Why Do Some People Develop Ptsd And Other People Do Not
Not everyone who lives through a dangerous event develops PTSDmany factors play a part. Some of these factors are present before the trauma others become important during and after a traumatic event.
Risk factors that may increase the likelihood of developing of PTSD include:
- Exposure to dangerous events or traumas
- Getting hurt or seeing people hurt or killed
- Childhood trauma
- Feeling horror, helplessness, or extreme fear
- Having little or no social support after the event
- Dealing with extra stress after the event, such as loss of a loved one, pain and injury, or loss of a job or home
- Having a personal history or family history of mental illness or substance use
Resilience factors that may reduce the likelihood of developing PTSD include:
- Seeking out support from friends, family, or support groups
- Learning to feel okay with ones actions in response to a traumatic event
- Having a coping strategy for getting through and learning from a traumatic event
- Being prepared and able to respond to upsetting events as they occur, despite feeling fear
Triggers Of Complex Ptsd
People who have PTSD or complex PTSD can react to different life situations as if they are reliving their trauma.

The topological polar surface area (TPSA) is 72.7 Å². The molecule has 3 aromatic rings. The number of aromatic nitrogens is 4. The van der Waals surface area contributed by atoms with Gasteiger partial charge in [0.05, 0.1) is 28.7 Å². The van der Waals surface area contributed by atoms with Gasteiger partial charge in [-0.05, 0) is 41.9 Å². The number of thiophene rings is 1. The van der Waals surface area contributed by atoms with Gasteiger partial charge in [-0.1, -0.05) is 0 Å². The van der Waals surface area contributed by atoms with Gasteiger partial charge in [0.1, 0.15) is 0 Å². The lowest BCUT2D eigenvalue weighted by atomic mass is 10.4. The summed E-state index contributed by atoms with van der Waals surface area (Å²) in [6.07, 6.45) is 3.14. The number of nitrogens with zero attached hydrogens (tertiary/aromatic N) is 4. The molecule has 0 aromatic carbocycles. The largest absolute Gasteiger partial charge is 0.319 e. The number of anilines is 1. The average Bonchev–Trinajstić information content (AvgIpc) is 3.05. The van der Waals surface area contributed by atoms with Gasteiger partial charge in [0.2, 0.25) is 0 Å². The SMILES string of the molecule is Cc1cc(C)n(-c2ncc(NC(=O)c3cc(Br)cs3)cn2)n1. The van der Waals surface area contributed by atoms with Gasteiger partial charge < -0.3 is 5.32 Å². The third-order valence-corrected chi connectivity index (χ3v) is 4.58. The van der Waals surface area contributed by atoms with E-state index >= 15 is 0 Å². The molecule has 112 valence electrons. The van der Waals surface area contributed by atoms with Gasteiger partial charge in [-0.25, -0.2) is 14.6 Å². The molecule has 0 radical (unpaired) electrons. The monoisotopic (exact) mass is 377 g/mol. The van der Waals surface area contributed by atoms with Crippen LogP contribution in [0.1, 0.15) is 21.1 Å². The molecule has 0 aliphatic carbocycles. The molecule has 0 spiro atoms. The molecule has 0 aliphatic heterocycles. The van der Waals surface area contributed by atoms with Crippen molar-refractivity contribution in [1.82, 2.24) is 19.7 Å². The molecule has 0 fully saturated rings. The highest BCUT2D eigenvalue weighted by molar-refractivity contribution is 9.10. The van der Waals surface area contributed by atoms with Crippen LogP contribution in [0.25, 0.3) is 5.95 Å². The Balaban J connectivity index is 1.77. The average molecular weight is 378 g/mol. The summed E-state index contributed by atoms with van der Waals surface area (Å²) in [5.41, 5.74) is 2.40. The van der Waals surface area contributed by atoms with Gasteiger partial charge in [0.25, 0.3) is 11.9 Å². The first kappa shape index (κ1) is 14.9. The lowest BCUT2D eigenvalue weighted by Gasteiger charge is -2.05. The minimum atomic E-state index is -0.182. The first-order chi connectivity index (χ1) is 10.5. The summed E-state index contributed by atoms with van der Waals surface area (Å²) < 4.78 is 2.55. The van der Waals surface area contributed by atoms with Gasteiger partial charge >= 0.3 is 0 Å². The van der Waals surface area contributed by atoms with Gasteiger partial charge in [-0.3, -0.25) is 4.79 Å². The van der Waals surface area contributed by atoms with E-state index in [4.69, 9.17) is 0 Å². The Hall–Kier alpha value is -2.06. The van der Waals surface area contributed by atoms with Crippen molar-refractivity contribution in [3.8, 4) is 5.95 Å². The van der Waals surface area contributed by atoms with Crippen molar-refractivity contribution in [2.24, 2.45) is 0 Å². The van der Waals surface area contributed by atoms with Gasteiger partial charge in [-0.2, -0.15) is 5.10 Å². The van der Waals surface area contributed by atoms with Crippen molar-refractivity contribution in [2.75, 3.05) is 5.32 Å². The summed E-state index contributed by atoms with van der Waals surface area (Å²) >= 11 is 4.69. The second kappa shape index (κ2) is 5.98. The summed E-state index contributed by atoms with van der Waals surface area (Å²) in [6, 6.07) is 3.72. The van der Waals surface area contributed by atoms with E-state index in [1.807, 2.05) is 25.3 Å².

The particular situation that triggers a person can be random and varies depending on their specific trauma history. A person can be triggered by situations, images, smells, conversations with others, and more.
This triggering can manifest as a fight-or-flight response triggered by the amygdala, responsible for processing emotions in the brain.
When this happens, a persons brain can perceive that they are in danger, even if they are not. This is known as an amygdala hijack and can also result in things like flashbacks, nightmares, or being easily startled.
People with PTSD or complex PTSD may exhibit certain behaviors in an attempt to manage their symptoms.
Examples of such behaviors include:
- misusing alcohol or drugs
- avoiding unpleasant situations by becoming people-pleasers
- lashing out at minor criticisms
These behaviors can develop as a way to deal with or try to forget about the original trauma and the resulting symptoms in the present.
Friends and family of people with complex PTSD should be aware that these behaviors may represent coping mechanisms and attempts to gain control over emotions.
To recover from PTSD or complex PTSD, a person can seek treatment and learn to replace these behaviors with ones focused on healing and self-care.